What is an allergy?
Allergies happen when the part of the body that fights off illnesses (the immune system) overreacts to a usually harmless substance (called an allergen) that is eaten, breathed in, injected, or touched. An allergy is not a disease but a description of a way that the immune system reacts. This allergic reaction can affect different parts of the body, resulting in diseases or conditions such as
- Anaphylaxis--a severe and possibly life-threatening allergic reaction.
- Asthma--when the airways swell and spasm and cause air passages in the lungs to narrow. This may be triggered by an allergic reaction, although nonallergic triggers can also be the cause (such as an infection or exercise).
- Contact dermatitis--an itchy rash caused by skin coming in contact with things like poison ivy or oak and certain chemicals in items like creams, cosmetics, and jewelry.
- Eczema--also called atopic dermatitis; a chronic, itchy rash.
- Food allergy--an allergic reaction to food that can range from stomachache, to skin rash, to a serious medical emergency like anaphylaxis.
- Hay fever--an allergic reaction in the nasal passages causing a runny, itchy, and stuffy nose and sneezing. It can occur at certain times of the year or all year long. Symptoms like itchy, red, and watery eyes often occur along with the nose symptoms.
- Hives--itchy welts that may be caused by foods, a virus, medicines, or other triggers.
- Insect sting allergy--potentially severe reactions from the stings of yellow jackets, wasps, fire ants, or other stinging insects.
- Medication allergy--symptoms such as rashes or more severe problems from various prescription or nonprescription medicines or vaccines.
What causes allergies?
Children get allergies from coming into contact with allergens. Allergens can be inhaled, eaten, or injected (from stings or medicine) or they can come into contact with the skin. Some of the more common allergens are
- Pollens from trees, grasses, and weeds
- Molds, both indoor and outdoor
- Dust mites that live in bedding, carpeting, and other items that hold moisture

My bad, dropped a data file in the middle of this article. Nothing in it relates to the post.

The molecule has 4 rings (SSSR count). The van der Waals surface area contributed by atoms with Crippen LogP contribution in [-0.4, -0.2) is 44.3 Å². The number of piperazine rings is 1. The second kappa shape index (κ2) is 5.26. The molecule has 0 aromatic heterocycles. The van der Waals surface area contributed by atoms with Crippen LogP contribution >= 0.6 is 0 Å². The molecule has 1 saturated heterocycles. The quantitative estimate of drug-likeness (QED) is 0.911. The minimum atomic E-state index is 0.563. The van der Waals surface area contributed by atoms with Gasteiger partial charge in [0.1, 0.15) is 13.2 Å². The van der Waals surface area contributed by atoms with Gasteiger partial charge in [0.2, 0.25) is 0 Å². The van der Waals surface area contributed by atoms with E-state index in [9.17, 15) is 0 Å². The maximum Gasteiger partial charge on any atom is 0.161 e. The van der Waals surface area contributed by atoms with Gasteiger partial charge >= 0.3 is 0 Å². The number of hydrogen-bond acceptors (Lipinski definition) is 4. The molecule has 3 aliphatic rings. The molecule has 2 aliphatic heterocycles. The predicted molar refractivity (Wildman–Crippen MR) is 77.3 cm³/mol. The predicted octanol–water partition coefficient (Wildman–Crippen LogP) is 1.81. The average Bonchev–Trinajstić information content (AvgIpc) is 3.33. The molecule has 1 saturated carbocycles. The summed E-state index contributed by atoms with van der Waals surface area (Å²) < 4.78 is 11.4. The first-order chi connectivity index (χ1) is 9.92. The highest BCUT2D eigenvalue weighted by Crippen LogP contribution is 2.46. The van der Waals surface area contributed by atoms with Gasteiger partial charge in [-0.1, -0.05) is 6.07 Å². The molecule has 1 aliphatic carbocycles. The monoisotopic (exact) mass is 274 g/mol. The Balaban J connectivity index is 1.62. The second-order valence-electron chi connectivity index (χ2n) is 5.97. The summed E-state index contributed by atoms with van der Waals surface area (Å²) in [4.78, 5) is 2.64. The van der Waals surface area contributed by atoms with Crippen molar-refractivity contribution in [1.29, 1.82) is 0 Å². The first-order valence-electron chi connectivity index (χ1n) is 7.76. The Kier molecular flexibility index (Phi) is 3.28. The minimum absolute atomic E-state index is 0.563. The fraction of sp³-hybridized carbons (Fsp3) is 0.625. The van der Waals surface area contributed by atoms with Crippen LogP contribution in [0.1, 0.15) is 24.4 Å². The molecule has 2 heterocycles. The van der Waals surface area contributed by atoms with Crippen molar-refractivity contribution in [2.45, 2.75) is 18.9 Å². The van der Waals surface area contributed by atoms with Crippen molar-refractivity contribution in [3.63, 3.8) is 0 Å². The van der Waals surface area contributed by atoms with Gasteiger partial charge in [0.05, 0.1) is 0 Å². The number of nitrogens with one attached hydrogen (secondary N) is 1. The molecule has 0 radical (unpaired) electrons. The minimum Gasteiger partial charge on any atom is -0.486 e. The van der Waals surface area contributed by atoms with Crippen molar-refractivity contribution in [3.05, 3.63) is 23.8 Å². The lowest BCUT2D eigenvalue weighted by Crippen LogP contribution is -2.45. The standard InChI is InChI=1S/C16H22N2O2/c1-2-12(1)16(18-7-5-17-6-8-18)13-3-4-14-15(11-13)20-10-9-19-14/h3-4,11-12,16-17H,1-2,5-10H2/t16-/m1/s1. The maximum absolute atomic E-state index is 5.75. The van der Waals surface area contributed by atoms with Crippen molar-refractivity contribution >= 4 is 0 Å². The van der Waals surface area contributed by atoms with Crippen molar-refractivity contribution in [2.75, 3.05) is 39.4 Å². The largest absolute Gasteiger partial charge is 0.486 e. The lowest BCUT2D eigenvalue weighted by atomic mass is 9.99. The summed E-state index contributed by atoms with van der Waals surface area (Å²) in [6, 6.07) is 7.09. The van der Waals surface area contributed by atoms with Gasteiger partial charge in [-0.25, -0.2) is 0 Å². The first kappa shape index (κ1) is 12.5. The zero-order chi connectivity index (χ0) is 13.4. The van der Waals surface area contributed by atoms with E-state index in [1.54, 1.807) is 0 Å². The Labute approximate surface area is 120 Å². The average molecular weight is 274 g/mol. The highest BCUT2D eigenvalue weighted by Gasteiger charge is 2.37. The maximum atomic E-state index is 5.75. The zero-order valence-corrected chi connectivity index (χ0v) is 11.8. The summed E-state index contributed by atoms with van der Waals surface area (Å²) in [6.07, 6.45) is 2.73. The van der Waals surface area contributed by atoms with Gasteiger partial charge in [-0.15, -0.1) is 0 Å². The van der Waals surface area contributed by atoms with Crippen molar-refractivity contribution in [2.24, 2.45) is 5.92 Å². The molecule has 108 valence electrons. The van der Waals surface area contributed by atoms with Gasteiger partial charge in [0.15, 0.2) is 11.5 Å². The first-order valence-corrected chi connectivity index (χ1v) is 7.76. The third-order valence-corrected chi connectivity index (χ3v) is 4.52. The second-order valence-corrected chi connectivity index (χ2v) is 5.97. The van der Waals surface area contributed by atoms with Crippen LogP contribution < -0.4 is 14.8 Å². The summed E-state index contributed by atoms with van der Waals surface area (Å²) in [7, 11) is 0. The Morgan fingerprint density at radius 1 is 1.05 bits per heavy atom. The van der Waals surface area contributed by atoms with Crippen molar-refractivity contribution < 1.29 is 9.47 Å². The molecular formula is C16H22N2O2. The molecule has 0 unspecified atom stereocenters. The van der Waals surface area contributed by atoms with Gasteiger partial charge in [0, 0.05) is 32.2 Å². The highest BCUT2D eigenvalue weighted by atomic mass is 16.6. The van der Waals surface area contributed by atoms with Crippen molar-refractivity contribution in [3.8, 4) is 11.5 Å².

- Animal dander from furred animals such as cats, dogs, horses, and rabbits
- Some foods and medicines
- Venom from insect stings
Allergies tend to run in families. If a parent has an allergy, there is a higher chance that his or her child also will have allergies. This risk increases if both parents are allergic.
How can I tell if symptoms are from allergies or a cold?
Allergies affecting the nose can result in the following symptoms:
- An itchy, runny nose with thin, clear nasal discharge and/or a stuffy nose
- Itchy, watery eyes
- Repeated sneezing and itching of the nose, eyes, or skin that last for weeks or months
- No fever
- Often seasonal (for example, spring, summer, fall before frost)
Although nasal allergies can sometimes cause sleepiness, usually children with nasal symptoms caused by allergies do not “act sick.”
Cold symptoms include
- Stuffy nose
- Nasal discharge that is clear or colored and thick that lasts 3 to 10 days, with or without fever, usually at times of the year such as the “cold and flu” season
- Occasional sneezing
- Feeling sick, tired, or listless and having a poor appetite
What is anaphylaxis?
Anaphylaxis is a serious allergic reaction. It comes on quickly and can be fatal. Your child will need to be treated right away followed by a call to 911 or your local emergency number.
How it’s treated
The main medicine used to treat anaphylaxis is epinephrine. Your child’s pediatrician will need to prescribe it. If your child has had anaphylaxis or is at high risk, epinephrine should be kept on hand at all times. Children who are old enough can be taught how to give themselves epinephrine if needed. The medicine comes in auto-injector syringes (EpiPen or Auvi-Q) to make this easier. Children at risk should have this medicine at school with instructions from their pediatrician or allergist about how and when to use it. Antihistamines like Benadryl are secondary to epinephrine and should not be relied on to treat anaphylaxis.